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Rick Sanchez
Born July 3, 1958 (1958-07-03) (age 51)
Guanabacoa, Cuba
Occupation Anchor/Correspondent for CNN
Religion Roman Catholic[citation needed]
Staff Biography on

Rick Sanchez (born Ricardo Leon Sánchez de Reinaldo; July 3, 1958) is an American TV news anchor who hosts Rick's List on CNN from 3 P.M. to 5 P.M. In addition, he serves as a contributor to Anderson Cooper 360° and CNN International, where he frequently reports while simultaneously translating in English and Spanish. For eight months, in the interim between Paula Zahn and Campbell Brown, he anchored Out in the Open at 8 p.m. The show was to last one week in late July 2007, but the show's ratings success led CNN President Jon Klein to keep Sanchez as host of the show until January 2008.[citation needed] He has also filled in for Anderson Cooper and Ali Velshi on Your Money on occasion. Based in the network's world headquarters in Atlanta, Georgia, Sanchez joined the network in September 2004.

Sanchez was involved in the network’s Peabody Award winning coverage of Hurricane Katrina. He anchored the network's coverage for eight hours as the levees broke in New Orleans, Louisiana, and began filing live reports from the flooding the next day. On January 18, 2010 he started a new show called Rick's List.


Personal life

Sanchez was born in Guanabacoa, Cuba. The son of Cuban political exiles who came to the United States in the 1950s from Cuba, Sanchez grew up in the city of Hialeah, Florida. He graduated from Hialeah High School in 1977 and accepted a football scholarship to Minnesota State University Moorhead. He transferred to the University of Minnesota in Minneapolis on a CBS/WCCO Journalism Scholarship in 1979.

He and his wife, Suzanne (also a Miami native), have four children - three boys and a girl, Ricky Jr., Robby, Remmy, and Savannah.


Sanchez began his broadcasting career at KCMT in Alexandria, Minnesota, while still in college. He was hired at WSVN (formerly WCKT) in Miami, Florida in 1982 and became a weekend anchor shortly thereafter; at 22, he was the youngest television anchor in the Miami/Ft. Lauderdale TV market at the time.[citation needed] Although he initially thrived at WSVN[citation needed], Sanchez originally left the station when it was discovered[citation needed] that 1985 wiretaps recorded him trading favors with Alberto San Pedro, a self-proclaimed political fixer described by police as "a major corrupter in Hialeah" and who following a federal grand jury indictment for bribery of a federal public official and conspiracy to commit bribery, pled guilty to the conspiracy charge[1]. He then worked briefly for KHOU in Houston, Texas before returning to an afternoon anchor position with WSVN. Sanchez was hired at MSNBC in 2001.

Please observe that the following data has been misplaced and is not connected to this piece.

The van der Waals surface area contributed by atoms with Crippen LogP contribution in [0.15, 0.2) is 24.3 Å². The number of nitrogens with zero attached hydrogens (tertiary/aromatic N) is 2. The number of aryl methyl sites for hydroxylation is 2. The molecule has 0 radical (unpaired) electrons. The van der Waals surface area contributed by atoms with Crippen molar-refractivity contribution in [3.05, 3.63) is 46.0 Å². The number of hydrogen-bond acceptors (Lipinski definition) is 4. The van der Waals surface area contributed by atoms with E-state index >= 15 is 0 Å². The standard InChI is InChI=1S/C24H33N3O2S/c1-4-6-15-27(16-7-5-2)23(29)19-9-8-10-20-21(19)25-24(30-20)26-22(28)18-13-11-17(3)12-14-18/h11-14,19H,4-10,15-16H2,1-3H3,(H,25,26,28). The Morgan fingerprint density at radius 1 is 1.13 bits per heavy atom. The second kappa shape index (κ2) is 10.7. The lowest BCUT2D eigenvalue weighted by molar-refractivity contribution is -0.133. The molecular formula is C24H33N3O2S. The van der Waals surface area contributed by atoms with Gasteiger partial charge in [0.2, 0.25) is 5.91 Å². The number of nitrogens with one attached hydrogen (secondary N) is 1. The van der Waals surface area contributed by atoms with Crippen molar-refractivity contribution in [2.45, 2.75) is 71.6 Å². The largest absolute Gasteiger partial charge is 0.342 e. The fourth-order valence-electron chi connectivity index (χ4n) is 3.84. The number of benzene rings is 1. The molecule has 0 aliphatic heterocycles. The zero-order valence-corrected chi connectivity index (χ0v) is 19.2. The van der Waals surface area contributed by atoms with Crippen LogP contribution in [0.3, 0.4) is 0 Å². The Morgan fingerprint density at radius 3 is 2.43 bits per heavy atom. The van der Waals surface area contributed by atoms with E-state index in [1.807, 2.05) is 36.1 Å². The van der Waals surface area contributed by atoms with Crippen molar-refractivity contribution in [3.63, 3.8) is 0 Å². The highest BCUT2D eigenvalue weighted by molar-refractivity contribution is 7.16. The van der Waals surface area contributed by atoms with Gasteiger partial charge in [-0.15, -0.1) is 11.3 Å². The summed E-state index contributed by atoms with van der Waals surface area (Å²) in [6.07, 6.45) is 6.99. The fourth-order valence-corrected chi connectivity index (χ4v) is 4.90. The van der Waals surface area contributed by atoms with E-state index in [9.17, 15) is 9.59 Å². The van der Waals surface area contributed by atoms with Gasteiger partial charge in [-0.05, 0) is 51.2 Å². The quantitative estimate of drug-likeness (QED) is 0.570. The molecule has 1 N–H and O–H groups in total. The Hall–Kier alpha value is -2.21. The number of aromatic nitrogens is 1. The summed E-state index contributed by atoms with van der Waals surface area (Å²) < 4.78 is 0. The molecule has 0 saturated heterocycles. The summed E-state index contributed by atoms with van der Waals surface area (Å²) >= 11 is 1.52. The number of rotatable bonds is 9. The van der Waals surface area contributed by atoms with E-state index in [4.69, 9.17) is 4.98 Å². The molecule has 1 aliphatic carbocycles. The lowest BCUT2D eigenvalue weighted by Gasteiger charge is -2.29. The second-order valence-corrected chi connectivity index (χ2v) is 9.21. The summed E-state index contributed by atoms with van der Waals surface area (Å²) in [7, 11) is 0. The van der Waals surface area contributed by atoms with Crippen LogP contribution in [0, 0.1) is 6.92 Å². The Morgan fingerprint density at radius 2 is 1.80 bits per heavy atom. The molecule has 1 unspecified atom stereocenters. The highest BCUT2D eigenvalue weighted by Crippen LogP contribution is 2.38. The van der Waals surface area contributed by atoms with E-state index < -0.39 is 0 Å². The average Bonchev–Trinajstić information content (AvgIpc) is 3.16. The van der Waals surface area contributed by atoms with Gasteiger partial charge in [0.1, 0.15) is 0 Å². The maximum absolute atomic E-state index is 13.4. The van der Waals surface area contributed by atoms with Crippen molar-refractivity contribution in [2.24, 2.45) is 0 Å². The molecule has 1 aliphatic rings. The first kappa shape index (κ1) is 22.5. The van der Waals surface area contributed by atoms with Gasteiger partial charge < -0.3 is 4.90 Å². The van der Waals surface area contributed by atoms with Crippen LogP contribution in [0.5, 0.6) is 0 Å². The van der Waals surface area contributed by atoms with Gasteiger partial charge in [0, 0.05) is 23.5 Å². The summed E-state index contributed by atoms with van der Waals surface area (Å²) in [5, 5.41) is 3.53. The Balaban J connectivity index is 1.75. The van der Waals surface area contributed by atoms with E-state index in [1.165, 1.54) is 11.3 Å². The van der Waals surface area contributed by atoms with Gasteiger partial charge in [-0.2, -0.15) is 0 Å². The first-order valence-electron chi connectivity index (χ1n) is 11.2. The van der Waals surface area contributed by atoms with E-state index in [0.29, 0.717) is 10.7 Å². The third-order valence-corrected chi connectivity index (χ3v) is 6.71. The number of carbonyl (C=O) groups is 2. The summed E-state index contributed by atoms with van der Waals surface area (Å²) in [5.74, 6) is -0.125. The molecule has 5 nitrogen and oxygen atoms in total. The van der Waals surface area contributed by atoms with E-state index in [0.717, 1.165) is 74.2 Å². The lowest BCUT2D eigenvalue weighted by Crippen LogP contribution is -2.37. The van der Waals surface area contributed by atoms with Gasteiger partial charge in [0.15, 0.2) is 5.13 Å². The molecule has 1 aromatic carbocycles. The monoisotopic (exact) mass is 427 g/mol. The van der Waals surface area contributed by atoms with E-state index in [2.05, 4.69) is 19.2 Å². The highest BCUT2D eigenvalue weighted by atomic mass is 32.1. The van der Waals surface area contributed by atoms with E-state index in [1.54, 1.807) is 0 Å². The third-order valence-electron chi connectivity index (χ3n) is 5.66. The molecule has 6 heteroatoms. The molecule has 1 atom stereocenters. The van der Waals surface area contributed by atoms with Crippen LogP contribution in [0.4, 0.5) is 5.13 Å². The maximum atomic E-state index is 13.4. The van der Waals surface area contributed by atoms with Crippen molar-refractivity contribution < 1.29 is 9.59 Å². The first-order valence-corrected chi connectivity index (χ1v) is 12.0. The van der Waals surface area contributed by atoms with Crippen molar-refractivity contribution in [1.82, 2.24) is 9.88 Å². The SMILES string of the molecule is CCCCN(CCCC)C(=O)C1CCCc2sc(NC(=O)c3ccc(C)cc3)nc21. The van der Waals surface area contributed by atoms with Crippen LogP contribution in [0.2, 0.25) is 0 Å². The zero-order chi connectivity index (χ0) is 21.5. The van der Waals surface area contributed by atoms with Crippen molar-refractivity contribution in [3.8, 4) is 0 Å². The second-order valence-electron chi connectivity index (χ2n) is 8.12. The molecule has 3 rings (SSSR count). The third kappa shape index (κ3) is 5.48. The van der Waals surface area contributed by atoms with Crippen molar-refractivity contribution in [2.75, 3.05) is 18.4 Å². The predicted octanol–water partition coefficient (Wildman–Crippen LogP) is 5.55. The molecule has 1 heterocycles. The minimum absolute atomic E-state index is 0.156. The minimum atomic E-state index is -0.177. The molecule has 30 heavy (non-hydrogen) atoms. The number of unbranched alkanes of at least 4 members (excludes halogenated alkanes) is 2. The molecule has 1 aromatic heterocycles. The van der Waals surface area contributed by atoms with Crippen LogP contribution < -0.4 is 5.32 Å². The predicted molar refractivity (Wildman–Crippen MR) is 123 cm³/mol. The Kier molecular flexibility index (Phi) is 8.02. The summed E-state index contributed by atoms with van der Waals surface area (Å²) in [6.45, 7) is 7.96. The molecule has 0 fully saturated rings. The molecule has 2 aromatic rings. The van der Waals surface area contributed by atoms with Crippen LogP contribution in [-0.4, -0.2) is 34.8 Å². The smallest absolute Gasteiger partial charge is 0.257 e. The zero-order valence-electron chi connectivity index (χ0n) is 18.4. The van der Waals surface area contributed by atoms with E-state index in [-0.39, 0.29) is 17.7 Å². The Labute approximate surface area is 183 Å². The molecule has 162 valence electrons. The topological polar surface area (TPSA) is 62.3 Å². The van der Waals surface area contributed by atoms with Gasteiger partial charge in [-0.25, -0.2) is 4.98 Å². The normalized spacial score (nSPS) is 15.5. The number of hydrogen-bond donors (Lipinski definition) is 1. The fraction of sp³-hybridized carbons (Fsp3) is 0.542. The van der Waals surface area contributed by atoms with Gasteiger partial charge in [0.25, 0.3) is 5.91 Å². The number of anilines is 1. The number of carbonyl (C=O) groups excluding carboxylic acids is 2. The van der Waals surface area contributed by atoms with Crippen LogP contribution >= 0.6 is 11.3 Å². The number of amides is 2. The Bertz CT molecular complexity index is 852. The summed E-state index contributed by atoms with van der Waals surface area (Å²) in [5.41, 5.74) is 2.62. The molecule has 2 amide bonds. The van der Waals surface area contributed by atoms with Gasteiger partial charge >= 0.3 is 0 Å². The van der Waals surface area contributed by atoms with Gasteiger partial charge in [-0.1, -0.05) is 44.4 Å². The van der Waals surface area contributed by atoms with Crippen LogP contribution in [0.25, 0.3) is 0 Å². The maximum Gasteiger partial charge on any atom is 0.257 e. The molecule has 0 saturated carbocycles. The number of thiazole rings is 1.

In 2003, Sanchez left MSNBC to return to the Miami/Ft. Lauderdale TV market. While there, he hosted a local talk show on WTVJ helmed by executive producer Fran Mires. Sanchez later anchored on then-WB affiliated WBZL (now WSFL) until he joined CNN in 2004.

Sanchez has reported on major events across the United States and around the world, including on-the-scene coverage of Hurricane Andrew and the September 11, 2001, terrorist attacks on the World Trade Center towers in New York City. Sanchez has also reported on wars in Afghanistan and Nicaragua, the invasion of Grenada and the fall of Jean-Claude Duvalier's regime in Haiti.[citation needed]

Sanchez is known for immersing himself into his stories.[citation needed] He has been submerged in water inside a car to explain how to best escape a sinking vehicle[citation needed], been shocked by a "shock belt" to explain firsthand how overpowering the device could be when placed on prisoners[citation needed], been subjected to waterboarding for a story about the controversial interrogation/torture technique[citation needed], and been left atop a snow-covered mountain overnight to help explain what would be needed to survive the elements should one get stranded[citation needed]. His style has been parodied by Saturday Night Live (NBC) and The Daily Show.[2]

Sanchez currently hosts an hour of live news coverage on CNN, during which viewer comments about the day's news stories from Myspace, Facebook, and Twitter are displayed both on large plasma screens in the studio and scrolling at the bottom of the screen. Sanchez's use of social networking tools to create a citizen-driven news program has generated mostly positive feedback.[3]


On December 10, 1990, Sanchez struck a pedestrian, Jeffrey Smuzinick, with his car on a residential street near Dolphin Stadium .[4] Smuzinick was paralyzed and eventually died in an assisted living facility in 1995.[4][2] Sanchez had just left an NFL football game with his father when the accident occurred, and he fled the scene of the accident, not to return until hours later. Police officers at the scene later reported that he smelled strongly of alcohol, and when tested, he registered a blood alcohol content of .15. He was not charged with causing the accident, but was charged with and pleaded no contest to DUI.[4]


  • He attended Mae M. Walters Elementary School in Hialeah, Florida
  • He attended Henry H. Filer Middle School in Hialeah, Florida
  • He worked as a delivery truck loader and as a City of Hialeah Parks and Recreation youth mentor
  • He won an Emmy Award for a series titled "Cuando salí de Cuba" (When I left Cuba), documenting how Cubans changed the face of Miami.


External links



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